But strip gold out of the statistics and the EU’s share is still 50%. Falling, yes, but not quite as fast as the official numbers might have you believe.
There are a few provisos: for one thing, these numbers don’t include services trade – Britain’s real speciality, particularly with non-European partners.
Even so, when you exclude gold from the overall trade balance (goods and services) – a tricky operation since the numbers are fiddly and not altogether comparable – a similar thing happens: the share going to the EU rises from about 45% to 47%.
The lesson is clear: that while Britain remains a dynamic trading nation, it is actually considerably more reliant on trade with Europe than the official numbers suggest.
International investors put their faith in gold
No matter how long someone works in the world of gold investment, it never ceases to amaze how much faith and value is put into something so small. A London Good Delivery bar is currently worth just over £400,000. A huge amount given it weighs 12.5 kilos.
But little comes down to size, instead it is about history and solid economic evidence that proves its role as a safe haven and hedge against economic risks.
These increased gold purchases show international investors still hold the London Good Delivery system to a high standard but do not have faith in the economy.
It is quite a contrast to the UK government which puts little faith into gold, with very low gold reserves despite the UK having no natural gold assets for mining.
The faith of foreign investors in gold over the British economy is one which is unlikely to change. Not only is the Brexit picture getting bleaker but so are figures that indicate in what poor health the system is in.
Today the news that inflation has hit 3%, a five-year high, is bad news for all holders of the pound and particular bad news for those who continue to see their wages squeezed.
Gold is an excellent hedge against the serious damage inflation leaves in its wake. It is also an excellent hedge against government mismanagement and weak economic decisions.
International investors and gold buyers including central banks are better informed about this than the UK’s own government. The same group who are supposed to be managing the country’s finances.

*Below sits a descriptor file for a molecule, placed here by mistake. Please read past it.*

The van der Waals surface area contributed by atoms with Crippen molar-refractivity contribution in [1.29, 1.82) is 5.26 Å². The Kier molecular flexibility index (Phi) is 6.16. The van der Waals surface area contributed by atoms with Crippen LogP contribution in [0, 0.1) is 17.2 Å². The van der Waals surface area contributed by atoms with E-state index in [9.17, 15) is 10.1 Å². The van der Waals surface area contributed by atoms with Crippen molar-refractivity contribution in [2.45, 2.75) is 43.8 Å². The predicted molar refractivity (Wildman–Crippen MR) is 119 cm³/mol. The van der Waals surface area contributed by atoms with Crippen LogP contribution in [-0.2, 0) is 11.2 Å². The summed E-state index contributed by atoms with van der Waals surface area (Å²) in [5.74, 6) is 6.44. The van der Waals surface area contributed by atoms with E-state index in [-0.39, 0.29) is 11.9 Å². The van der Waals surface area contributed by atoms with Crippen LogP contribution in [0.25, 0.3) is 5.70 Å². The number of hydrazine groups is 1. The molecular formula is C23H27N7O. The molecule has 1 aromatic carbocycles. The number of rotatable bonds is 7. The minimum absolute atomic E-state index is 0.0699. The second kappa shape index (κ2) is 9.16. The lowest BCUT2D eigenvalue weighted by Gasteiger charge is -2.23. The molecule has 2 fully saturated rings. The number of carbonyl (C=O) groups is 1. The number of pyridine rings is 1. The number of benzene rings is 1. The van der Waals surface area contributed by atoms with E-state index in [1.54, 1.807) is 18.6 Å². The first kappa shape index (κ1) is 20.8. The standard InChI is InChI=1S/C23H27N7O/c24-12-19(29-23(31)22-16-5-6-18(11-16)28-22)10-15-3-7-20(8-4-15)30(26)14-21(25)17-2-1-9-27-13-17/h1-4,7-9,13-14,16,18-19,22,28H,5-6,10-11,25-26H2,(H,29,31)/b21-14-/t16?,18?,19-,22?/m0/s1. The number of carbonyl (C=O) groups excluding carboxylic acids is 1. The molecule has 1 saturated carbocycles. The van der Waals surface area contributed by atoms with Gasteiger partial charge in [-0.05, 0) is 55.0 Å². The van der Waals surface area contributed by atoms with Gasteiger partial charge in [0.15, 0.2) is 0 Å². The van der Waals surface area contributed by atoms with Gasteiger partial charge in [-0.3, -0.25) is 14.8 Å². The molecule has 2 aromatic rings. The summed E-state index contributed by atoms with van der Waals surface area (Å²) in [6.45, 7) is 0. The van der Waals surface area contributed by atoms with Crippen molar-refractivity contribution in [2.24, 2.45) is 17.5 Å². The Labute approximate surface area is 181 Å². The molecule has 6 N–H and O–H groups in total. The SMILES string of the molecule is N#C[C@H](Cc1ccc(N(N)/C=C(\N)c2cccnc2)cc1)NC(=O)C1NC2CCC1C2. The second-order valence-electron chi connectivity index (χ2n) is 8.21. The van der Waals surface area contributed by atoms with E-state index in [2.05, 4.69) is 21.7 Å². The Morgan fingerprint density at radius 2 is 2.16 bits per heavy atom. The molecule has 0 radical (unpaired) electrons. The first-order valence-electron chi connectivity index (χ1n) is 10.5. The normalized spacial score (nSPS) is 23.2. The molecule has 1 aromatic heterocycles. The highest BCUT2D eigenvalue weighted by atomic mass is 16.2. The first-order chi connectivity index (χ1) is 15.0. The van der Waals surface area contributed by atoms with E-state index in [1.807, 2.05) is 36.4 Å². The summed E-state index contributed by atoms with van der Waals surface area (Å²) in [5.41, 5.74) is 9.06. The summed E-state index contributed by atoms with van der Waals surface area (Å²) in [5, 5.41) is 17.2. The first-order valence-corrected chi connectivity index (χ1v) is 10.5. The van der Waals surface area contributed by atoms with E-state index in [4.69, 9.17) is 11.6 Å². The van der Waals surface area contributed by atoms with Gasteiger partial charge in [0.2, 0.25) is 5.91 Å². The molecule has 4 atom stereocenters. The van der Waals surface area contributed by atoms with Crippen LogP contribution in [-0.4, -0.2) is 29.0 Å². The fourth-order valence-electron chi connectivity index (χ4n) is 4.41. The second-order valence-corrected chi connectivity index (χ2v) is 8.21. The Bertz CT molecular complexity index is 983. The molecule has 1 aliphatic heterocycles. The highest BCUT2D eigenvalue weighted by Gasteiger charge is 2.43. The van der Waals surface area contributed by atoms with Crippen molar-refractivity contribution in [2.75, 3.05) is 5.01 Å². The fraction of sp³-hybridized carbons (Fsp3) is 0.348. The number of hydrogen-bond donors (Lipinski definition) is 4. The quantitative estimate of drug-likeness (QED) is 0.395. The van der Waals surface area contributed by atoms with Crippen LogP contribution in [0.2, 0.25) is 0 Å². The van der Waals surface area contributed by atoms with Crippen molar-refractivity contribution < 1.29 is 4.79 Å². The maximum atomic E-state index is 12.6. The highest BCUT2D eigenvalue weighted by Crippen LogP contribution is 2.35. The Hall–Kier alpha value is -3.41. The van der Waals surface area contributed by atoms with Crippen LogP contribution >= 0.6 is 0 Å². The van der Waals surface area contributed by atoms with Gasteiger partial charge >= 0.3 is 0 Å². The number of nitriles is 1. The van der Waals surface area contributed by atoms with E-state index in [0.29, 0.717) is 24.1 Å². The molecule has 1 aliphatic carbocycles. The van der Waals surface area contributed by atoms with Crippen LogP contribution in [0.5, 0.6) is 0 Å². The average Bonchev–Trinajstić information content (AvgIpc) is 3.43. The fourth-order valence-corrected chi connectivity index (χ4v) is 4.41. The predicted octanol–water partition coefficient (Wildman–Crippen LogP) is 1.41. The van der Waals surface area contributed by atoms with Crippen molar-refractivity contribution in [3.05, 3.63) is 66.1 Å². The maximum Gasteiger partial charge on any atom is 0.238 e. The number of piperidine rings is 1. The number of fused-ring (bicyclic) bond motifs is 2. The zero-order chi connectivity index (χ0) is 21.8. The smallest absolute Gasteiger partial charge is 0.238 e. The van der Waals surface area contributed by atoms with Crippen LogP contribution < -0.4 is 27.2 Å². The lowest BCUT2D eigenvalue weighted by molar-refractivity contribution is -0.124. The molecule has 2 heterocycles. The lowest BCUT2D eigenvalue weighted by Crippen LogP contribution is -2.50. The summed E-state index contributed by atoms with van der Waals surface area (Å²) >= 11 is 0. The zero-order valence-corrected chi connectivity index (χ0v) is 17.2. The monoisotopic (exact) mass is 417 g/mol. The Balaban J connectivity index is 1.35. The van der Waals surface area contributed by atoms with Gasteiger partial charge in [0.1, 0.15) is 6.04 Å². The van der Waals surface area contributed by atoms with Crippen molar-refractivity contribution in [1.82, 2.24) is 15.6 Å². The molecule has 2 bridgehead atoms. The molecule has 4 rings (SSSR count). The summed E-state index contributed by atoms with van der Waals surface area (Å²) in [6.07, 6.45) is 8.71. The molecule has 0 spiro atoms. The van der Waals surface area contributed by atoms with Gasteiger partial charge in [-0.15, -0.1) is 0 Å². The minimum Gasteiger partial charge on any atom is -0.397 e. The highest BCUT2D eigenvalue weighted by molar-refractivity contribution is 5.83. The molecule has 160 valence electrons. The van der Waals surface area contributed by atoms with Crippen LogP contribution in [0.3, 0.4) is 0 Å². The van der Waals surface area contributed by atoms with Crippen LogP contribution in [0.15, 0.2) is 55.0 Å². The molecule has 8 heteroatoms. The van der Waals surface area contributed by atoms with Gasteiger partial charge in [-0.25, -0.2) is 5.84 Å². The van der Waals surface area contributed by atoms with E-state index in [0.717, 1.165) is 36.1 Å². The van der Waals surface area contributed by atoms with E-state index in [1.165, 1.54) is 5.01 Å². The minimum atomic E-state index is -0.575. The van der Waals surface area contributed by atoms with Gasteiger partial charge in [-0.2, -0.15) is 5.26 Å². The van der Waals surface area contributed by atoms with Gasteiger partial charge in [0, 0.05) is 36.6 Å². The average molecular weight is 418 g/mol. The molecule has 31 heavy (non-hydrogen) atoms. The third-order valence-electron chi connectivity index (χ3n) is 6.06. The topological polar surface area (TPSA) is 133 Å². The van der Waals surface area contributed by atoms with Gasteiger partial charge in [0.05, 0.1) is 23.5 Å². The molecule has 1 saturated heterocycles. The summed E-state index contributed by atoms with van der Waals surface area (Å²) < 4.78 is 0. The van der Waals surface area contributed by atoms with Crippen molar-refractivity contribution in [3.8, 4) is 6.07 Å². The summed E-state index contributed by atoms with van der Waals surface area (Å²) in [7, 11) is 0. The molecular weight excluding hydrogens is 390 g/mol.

Yesterday UK and EU leaders agreed that Brexit negotiations needed to ‘accelerate’. Despite some forced smiles and statements from officials on both sides it’s clear that the most infamous (and expensive) divorce discussion is not going well.
The longer politicians and bureaucrats continue to snipe at one another the less time there is for the United Kingdom to build and grow trade relationships in the wider world.
This is bad news for sterling, for jobs and for our overall wealth. We are in an extremely vulnerable position.
The UK government continues to ask the public for their faith and support in the Brexit negotiations. However this is too little too late. Very little support has been shown for British voters and outside investors when it comes to how the economy has (and will be managed). The public is unlikely to respond positively.
Inflation is climbing, property is stumbling and wages and pensions continue to be at risk from cuts and mismanagement.
Those vulnerable to Brexit negotiations must follow in the footsteps of those international investors by placing their faith in gold rather than await the outcome of negotiations being carried out by self-serving politicians and bureaucrats.
Gold Prices (LBMA AM)
17 Oct: USD 1,289.70, GBP 973.47 & EUR 1,097.02 per ounce
16 Oct: USD 1,305.15, GBP 981.08 & EUR 1,107.03 per ounce
13 Oct: USD 1,293.90, GBP 972.88 & EUR 1,093.73 per ounce
12 Oct: USD 1,294.45, GBP 977.96 & EUR 1,092.26 per ounce
11 Oct: USD 1,290.20, GBP 978.62 & EUR 1,091.90 per ounce
10 Oct: USD 1,289.60, GBP 977.77 & EUR 1,094.61 per ounce
09 Oct: USD 1,282.15, GBP 976.23 & EUR 1,092.01 per ounce
Silver Prices (LBMA)
17 Oct: USD 17.11, GBP 12.96 & EUR 14.55 per ounce
16 Oct: USD 17.41, GBP 13.09 & EUR 14.75 per ounce
13 Oct: USD 17.20, GBP 12.94 & EUR 14.55 per ounce
12 Oct: USD 17.20, GBP 13.06 & EUR 14.50 per ounce
11 Oct: USD 17.15, GBP 13.00 & EUR 14.51 per ounce
10 Oct: USD 17.12, GBP 12.98 & EUR 14.53 per ounce
09 Oct: USD 16.92, GBP 12.86 & EUR 14.41 per ounce